The Ferrands and their Connection to the Richardsons of Bierley in the 17th Century

The following notes were sent to us by Brenda Graham, who has ancestoral links with the Ferrands via the Richardson family. - Ed.

To maintain status, the gentry married into families who were well connected, had substantial property, and who could sustain a high standard of living. The Ferrands were no exception, sometimes marrying in to families of noble ancestry. However, that is not to say there wasn’t mutual respect, love and admiration.

When Edward Ferrand of Harden Beck married Jane Richardson c1690, he married in to a wealthy family with remarkable academic attainments. Richard Richardson was a botanist with a special interest in bryophytes (mosses, lichens and vascular plants.) Some of his work, illustrations and findings are today housed in the archives in Kew Gardens. He also trained at the Dutch University of Leiden in the 1680s as a physician. He practised as a doctor on his return to Bierley Hall continuing his passion for plant collecting travelling throughout the country and into Scotland and Wales.

The garden at Bierley was a mix of botanical and medicinal plants both native and foreign. Richard Richardson’s son (Jane Richardson’s brother) was also a prolific gardener, though not as well known as his father. He carried on the work of constructing the garden, which at the height of its splendour boasted garden ponds and a grotto. They also constructed a glass greenhouse, very innovative and quite a curiosity in those times. Sadly the industrial revolution was, in part, responsible for the destruction of the garden. The first Cedars of Lebanon in Yorkshire were planted in the garden and sadly these too were destroyed. Dr. Richardson did a lot of research in and around Bingley, identifying and cataloguing the wild plants, ferns and mosses. The Richardsons and their gardening contemporaries of the 17th and 18th centuries introduced plants to this country, which are now found in our gardens and sold in garden centres.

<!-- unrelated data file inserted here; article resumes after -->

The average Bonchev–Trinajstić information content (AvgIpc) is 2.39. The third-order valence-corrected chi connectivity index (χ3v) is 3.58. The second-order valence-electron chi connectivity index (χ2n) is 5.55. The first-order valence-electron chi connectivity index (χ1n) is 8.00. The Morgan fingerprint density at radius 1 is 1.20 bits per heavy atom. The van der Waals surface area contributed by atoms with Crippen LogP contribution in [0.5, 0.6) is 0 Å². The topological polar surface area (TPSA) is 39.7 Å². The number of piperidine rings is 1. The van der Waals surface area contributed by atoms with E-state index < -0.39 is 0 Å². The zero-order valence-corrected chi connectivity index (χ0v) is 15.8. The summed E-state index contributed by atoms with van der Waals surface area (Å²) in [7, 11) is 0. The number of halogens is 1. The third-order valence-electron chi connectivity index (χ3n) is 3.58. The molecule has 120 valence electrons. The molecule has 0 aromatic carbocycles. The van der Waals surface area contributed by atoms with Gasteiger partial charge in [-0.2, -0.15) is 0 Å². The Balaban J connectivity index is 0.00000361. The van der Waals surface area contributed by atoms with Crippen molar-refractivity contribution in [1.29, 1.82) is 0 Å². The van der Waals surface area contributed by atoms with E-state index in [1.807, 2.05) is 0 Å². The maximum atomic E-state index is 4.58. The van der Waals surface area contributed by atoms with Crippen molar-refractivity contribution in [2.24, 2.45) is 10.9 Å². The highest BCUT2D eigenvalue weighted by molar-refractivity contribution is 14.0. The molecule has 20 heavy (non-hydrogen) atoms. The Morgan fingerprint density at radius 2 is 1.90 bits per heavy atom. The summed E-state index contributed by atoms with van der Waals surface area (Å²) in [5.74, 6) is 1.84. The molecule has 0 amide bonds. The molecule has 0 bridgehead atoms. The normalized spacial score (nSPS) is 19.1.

Bierley Hall was the ancestral home of the Richardson family. Richard born 1663 and his son Richard born 1702 rebuilt the house in 1690 and created the very special garden. Eventually the house became an isolation hospital and was replaced by a modern hospital in 1968. Nothing remains of the original buildings but a little of the grounds remain.

The marriage of Edward Ferrand of Harden Grange and Jane Richardson produced two sons, Richardson and John. John became a merchant in Hull and then lived and traded from Stockton on Tees. Ships from Stockton sailed to many countries and John traded with Holland. He became acquainted with Maria Hudig the daughter of a wealthy merchant called Caspar Hudig and they married in 1722. Richardson married Anne Walker, the eldest daughter of the Rev. George Walker at Stockton on Tees. Richardson and Anne had four sons and two daughters: Hudig Whalley who died an infant, John who married Sarah Dale, George who died without issue and Richardson my 5th great grandfather, who married Catherine Stubler/Stabler. This Richardson born in 1759 was an apothecary and physician and, like his father Richardson Ferrand before him, the Mayor of Stockton on Tees.

John Ferrand practised law. John and Sarah produced a large family of which Edward Ferrand born in 1777 was the eldest son. It was this son who inherited the family estates of the senior branch of the family from Benjamin Ferrand who died unmarried.

The estate at St Ives was created and planted with great care to become the beautiful and peaceful place it is. Perhaps it was partly inspired by the earlier influence of the Richardson family and their garden at Bierley. If you stand looking at the Manor House and peel back the years, you can imagine the horse drawn carriages driving up to the entrance with their celebrated guests including the great man Disraeli. Imagine Lady Blantyre and her daughter walking or riding along the tree lined pathways to Lady Blantyre’s favourite spot, known as Lady Blantyre’s Rock. It is so important to befriend St Ives, to enjoy and preserve the abundant natural history, so that future generations can also have the pleasure of visiting these wonderful and remarkable surroundings.

Sources: The Richardsons and their Garden at Bierley Hall - the Bradford Antiquary and Richard Richardson by Mark Lawley.

Brenda Graham 2009